We were one of 15 exhibitors under the Illinois Woman's Press Association (IWPA) tent in the middle of Dearborn street on Saturday and Sunday, 8 and 9 June.

    Our purpose in being there was threefold:

    • Solicit members. This is the primary potential for the event's attendees and we were able to have quite a few engaging conversations on both days. About 50 people signed up to be on our email list for further information and notices..
    • Solicit businesses to engage our members. We did have a few inquiries and were able to direct those folks to the Find A Writer area of the website.
    • Allow members to display and sell their books. Seven members displayed their books and volunteers were able to close three sales.

    In all, a successful event with positive anticipation for next year.

    - George Becht

    (Members can comment by clicking on the vertical dots next to the headline.)


  • 01 Jul 2019 8:04 PM | Cynthia Tomusiak (Administrator)

    No, this is not about the profile we all examine critically in a 3-way mirror. (I do, anyway.) I’m referring to the profile you have posted on IWOC’s Online Directory. The one that is your business’s calling card, posted to capture clients from all corners of the globe who are in search of professional independent writers in Chicago. The one that could make a difference in hiring you – or someone else. Far be it from me to be critical of that profile either. But I’d like to suggest a few places where you could nip and tuck that may help you optimize your opportunities for garnering more work – tips taken from analyzing the profiles of those who get work through IWOC. And lots of it.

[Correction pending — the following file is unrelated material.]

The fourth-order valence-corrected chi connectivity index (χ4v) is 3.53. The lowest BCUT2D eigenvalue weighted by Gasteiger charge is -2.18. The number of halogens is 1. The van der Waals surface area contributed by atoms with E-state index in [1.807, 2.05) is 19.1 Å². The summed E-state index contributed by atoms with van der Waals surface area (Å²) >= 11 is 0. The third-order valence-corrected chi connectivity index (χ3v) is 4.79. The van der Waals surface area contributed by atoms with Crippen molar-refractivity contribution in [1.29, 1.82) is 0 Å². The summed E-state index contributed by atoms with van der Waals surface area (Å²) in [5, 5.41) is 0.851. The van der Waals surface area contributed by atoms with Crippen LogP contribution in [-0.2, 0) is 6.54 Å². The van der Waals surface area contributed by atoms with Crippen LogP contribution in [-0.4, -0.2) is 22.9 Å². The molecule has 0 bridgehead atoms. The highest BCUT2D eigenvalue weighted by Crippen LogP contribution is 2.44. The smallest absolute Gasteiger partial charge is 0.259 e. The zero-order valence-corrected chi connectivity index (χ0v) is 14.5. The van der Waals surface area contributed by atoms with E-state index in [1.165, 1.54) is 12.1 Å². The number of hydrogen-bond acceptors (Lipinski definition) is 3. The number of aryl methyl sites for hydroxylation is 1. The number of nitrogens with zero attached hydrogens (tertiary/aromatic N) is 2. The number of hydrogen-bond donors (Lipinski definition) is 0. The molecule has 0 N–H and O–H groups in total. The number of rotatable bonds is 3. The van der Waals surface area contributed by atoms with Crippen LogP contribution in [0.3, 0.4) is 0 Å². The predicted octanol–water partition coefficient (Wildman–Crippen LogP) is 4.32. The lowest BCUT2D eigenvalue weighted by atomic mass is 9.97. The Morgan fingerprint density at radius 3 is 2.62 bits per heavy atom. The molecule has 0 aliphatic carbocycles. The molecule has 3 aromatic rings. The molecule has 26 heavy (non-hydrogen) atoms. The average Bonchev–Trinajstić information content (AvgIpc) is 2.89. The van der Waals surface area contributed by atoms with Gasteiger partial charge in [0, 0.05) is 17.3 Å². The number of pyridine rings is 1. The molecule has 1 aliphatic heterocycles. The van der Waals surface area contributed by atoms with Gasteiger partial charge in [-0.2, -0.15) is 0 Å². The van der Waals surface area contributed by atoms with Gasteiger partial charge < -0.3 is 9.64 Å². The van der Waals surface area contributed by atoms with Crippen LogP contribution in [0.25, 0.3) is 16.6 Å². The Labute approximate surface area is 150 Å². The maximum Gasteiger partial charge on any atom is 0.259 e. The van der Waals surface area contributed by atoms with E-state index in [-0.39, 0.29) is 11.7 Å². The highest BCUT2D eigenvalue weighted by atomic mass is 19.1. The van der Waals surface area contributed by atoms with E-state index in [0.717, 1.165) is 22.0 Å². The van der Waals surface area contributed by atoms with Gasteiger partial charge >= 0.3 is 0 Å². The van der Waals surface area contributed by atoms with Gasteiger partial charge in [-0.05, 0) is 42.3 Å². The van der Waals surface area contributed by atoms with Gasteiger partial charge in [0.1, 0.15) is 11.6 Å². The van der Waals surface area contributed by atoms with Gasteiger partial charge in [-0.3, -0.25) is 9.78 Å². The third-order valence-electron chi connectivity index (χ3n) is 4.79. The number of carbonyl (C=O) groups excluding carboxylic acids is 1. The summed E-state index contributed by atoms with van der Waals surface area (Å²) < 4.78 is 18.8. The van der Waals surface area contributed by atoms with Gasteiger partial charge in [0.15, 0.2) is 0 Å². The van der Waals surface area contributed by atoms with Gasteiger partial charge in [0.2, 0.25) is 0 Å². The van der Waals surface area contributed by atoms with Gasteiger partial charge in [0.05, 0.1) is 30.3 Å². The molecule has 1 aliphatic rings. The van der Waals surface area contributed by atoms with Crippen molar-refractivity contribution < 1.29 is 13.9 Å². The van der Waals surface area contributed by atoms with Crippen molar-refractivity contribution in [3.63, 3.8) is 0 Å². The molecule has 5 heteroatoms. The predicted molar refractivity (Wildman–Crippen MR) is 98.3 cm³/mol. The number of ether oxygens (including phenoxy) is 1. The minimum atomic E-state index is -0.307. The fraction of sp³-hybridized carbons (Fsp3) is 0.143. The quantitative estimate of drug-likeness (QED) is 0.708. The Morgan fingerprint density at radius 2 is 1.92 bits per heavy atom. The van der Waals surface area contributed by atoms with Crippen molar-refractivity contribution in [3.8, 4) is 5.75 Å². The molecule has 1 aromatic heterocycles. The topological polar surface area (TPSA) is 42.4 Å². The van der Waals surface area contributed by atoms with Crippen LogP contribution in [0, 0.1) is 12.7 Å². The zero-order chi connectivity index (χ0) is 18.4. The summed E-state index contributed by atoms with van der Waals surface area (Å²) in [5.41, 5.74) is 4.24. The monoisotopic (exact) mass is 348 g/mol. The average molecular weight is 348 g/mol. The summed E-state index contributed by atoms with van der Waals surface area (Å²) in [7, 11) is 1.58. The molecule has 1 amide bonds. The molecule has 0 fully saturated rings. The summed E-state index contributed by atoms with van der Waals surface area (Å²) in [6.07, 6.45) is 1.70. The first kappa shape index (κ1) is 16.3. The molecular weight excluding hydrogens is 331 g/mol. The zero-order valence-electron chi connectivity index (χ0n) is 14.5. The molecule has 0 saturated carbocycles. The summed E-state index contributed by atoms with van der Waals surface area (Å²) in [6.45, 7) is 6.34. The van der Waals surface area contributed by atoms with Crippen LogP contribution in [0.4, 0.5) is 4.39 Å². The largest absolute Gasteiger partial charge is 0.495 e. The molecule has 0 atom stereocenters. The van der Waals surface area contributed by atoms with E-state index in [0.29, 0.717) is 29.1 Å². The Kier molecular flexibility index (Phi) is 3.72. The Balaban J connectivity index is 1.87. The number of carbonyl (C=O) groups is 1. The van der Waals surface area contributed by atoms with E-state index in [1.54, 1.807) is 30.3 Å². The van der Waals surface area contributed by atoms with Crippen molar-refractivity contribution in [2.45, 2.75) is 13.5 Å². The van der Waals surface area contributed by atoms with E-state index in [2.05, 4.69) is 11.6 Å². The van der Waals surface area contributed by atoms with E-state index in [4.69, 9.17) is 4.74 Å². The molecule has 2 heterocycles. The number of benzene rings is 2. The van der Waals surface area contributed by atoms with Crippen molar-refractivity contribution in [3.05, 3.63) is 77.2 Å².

First, you must know...

    If I’ve said it once, I’ve said it 1000 times. But it bears repeating for the 1001st: Clients don’t necessarily know who you are, or that you even exist. (Brutally stated, but true.) So when they go a-Googling for freelance writers, they won’t be entering your name. They’ll be entering such keywords/phrases as “Chicago freelance writers” – or variations thereof. When they do, IWOC will come up on the very first page, if not in the top 3 rankings. They’ll then go to www.iwoc.org, click on “Find a Writer,” and enter a specialty or field of expertise. If it happens to be one of yours, your name will pop up. Amongst the millions of writers the world over, clients will be reaching out to you. No cold calling needed on your part. That’s called a “warm lead.” Cool!

    So now that clients are eyeballing your profile, ask yourself: Is it attractive enough? I don’t mean in the glamour-puss sense. I mean in the business sense. Will it attract them? Make them feel that you’re the writer who can save their day and then get them to contact you? Following are points to ponder that may very well raise your chances of getting them to do just that.

    1). You oughta be in pictures.